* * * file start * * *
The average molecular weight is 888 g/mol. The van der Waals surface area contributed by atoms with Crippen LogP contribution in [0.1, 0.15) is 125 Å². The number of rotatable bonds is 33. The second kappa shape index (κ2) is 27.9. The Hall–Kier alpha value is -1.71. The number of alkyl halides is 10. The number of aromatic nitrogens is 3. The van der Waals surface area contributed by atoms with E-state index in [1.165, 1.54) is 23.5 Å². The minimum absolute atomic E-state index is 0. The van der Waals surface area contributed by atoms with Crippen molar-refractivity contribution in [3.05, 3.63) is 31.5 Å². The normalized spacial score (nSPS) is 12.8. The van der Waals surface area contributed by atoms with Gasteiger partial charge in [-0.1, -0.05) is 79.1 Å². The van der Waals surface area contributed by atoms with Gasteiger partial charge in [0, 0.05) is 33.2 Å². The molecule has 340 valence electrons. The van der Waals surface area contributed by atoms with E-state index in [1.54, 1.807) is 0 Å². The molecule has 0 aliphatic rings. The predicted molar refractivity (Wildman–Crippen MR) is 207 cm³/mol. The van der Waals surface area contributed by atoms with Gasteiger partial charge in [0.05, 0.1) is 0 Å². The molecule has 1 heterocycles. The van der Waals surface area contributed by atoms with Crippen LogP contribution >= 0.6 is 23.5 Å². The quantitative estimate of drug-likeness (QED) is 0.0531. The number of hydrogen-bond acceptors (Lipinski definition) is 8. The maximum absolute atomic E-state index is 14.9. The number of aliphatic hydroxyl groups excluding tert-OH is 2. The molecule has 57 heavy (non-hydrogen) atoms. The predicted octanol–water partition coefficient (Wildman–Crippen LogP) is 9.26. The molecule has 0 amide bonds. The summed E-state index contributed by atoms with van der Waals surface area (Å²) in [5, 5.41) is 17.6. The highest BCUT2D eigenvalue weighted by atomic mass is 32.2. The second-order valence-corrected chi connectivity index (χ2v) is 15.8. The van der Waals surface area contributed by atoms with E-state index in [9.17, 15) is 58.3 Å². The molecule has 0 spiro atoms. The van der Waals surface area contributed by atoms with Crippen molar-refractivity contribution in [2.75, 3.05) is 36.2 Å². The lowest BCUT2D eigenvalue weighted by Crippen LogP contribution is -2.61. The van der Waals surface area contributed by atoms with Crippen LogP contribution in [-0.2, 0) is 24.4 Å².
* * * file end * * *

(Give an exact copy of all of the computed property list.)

The average molecular weight is 888 g/mol. The van der Waals surface area contributed by atoms with Crippen LogP contribution in [0.1, 0.15) is 125 Å². The number of rotatable bonds is 33. The second kappa shape index (κ2) is 27.9. The Hall–Kier alpha value is -1.71. The number of alkyl halides is 10. The number of aromatic nitrogens is 3. The van der Waals surface area contributed by atoms with E-state index in [1.165, 1.54) is 23.5 Å². The minimum absolute atomic E-state index is 0. The van der Waals surface area contributed by atoms with Crippen molar-refractivity contribution in [3.05, 3.63) is 31.5 Å². The normalized spacial score (nSPS) is 12.8. The van der Waals surface area contributed by atoms with Gasteiger partial charge in [-0.1, -0.05) is 79.1 Å². The van der Waals surface area contributed by atoms with Gasteiger partial charge in [0, 0.05) is 33.2 Å². The molecule has 340 valence electrons. The van der Waals surface area contributed by atoms with E-state index in [1.54, 1.807) is 0 Å². The molecule has 0 aliphatic rings. The predicted molar refractivity (Wildman–Crippen MR) is 207 cm³/mol. The van der Waals surface area contributed by atoms with Gasteiger partial charge in [0.05, 0.1) is 0 Å². The molecule has 1 heterocycles. The van der Waals surface area contributed by atoms with Crippen LogP contribution >= 0.6 is 23.5 Å². The quantitative estimate of drug-likeness (QED) is 0.0531. The number of hydrogen-bond acceptors (Lipinski definition) is 8. The maximum absolute atomic E-state index is 14.9. The number of aliphatic hydroxyl groups excluding tert-OH is 2. The molecule has 57 heavy (non-hydrogen) atoms. The predicted octanol–water partition coefficient (Wildman–Crippen LogP) is 9.26. The molecule has 0 amide bonds. The summed E-state index contributed by atoms with van der Waals surface area (Å²) in [5, 5.41) is 17.6. The highest BCUT2D eigenvalue weighted by atomic mass is 32.2. The second-order valence-corrected chi connectivity index (χ2v) is 15.8. The van der Waals surface area contributed by atoms with E-state index in [9.17, 15) is 58.3 Å². The molecule has 0 spiro atoms. The van der Waals surface area contributed by atoms with Crippen molar-refractivity contribution in [2.75, 3.05) is 36.2 Å². The lowest BCUT2D eigenvalue weighted by Crippen LogP contribution is -2.61. The van der Waals surface area contributed by atoms with Crippen LogP contribution in [-0.2, 0) is 24.4 Å².